Flashcards in Diabetes Deck (57):
Describe how glucose trigger insulin secretion from pancreatic beta cells.
GLUT2 transporter glucose into cell of pancreatic beta
glucose is broken down and increases the ATP
High ATP inhibits K+ channel.
Voltage-gated Ca++ channel opens, and Ca++ comes in.
Ca++ causes the release of insulin vesicles
Which tissues in the body have insulin-dependent glucose transporters? What is the effect of insulin on these?
**insulin also increases the amount of GLUT4 receptors on the surface
Describe the basic symptoms of diabetes?
polyphagia (can't get glucose you do have in your cells!)
weight loss (if Type I)
What is the dangerous thing to watch out for w/ Type I and Type II diabetes?
Type 1: diabetic ketoacidosis
Type II: HHS: hyperosmolar hyperglycemic state
Where are the beta cells and alpha cells located within the pancreas?
beta cells are inside. Think: insulin is inside.
alpha cells are on the periphery
delta cells are interspersed.
What is a strange thing that glucagon stimulates?
the release of insulin
T/F Insulin crosses the placenta.
False. it does not. glucose does
What are 2 weird functions of insulin?
Na+ retention in the kidneys
increased cellular uptake of K+ and amino acids (be are building things here, people!)
WHere is GLUT1 found?
brain, RBCs, cornea
Where is GLUT2 found?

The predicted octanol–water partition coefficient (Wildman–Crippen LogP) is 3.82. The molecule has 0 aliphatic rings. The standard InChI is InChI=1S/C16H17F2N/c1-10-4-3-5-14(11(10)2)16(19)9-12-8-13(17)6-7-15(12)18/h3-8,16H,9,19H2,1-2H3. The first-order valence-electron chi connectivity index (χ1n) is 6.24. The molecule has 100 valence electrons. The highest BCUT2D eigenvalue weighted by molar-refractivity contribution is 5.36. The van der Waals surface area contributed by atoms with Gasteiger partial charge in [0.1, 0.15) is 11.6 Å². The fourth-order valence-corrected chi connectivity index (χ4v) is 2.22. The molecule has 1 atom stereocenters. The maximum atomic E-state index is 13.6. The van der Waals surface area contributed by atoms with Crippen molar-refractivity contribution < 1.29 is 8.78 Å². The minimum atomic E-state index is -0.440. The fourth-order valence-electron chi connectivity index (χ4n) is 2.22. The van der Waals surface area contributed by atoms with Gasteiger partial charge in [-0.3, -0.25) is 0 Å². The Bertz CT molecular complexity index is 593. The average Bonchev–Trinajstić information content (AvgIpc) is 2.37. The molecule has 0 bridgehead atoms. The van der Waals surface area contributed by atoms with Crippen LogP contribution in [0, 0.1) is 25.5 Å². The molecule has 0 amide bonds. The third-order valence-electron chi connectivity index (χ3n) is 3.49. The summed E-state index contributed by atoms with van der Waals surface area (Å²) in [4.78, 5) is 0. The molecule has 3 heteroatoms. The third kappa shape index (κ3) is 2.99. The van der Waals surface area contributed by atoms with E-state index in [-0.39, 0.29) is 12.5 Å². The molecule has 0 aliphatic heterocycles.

pancreatic beta cells
Where is GLUT3 found?
Where is GLUT5 found?
this is the fructose one
Which antibody is found in Type 1 diabetes?
islet cell antibody
for glutamic acid decarboxylase (GAD)
What is the genetic association w/ Type I diabetes?
What histo is seen in Type II diabetes?
islet amyloid polypeptide deposits
What are some different treatment options for neuropathic pain from diabetes?
What are the 2 main categories of complications in diabetes?
what types of damage do you see with non-enzymatic glycosylation?
small vessel disease: retinopathy, glaucoma, neuropathy, nephropathy. leaky vessels. thickening of basement membrane
large vessel atherosclerosis contributor. Gangrene. MI.
What's the deal with the retinopathy produced by diabetes?
nonprolif phase and then proliferative phase where you get the growth of a ton of blood vessels
leaky vessels. hemorrhage. blindness possible.
**may also see cotton wool spots (non-specific)
What types of damage do you see with osmotic damage in diabetes?
neuropathy (motor, sensory, autonomic)
**think about sorbitol accumulation in tissue w/ aldolase reductase and without sorbitol dehyrogenase
Which tissues have aldolase reductase, but not sorbitol dehydrogenase? What is this MOA and damage?
Glucose-->Sorbitol via aldolase reductase
Sorbitol-->Fructose via sorbitol dehydrogenase
**schwann cells, lens, retina, kidney
Describe what is going on with DKA in T1DM emergencies.
insulin deficiency-determines severity
glucagon increases-->glucose increases & ketone bodies increase
**glucose leads to polyuria and dehydration
**ketone bodies are acids, leads to anion gap metabolic acidosis
get kussmaul respirations to try to compensate
no serum hyperosmolarity
Describe what is going on w/ HHS in T2DM emergencies.
roughly normal insulin levels
this insulin inhibits lipolysis and ketone body formation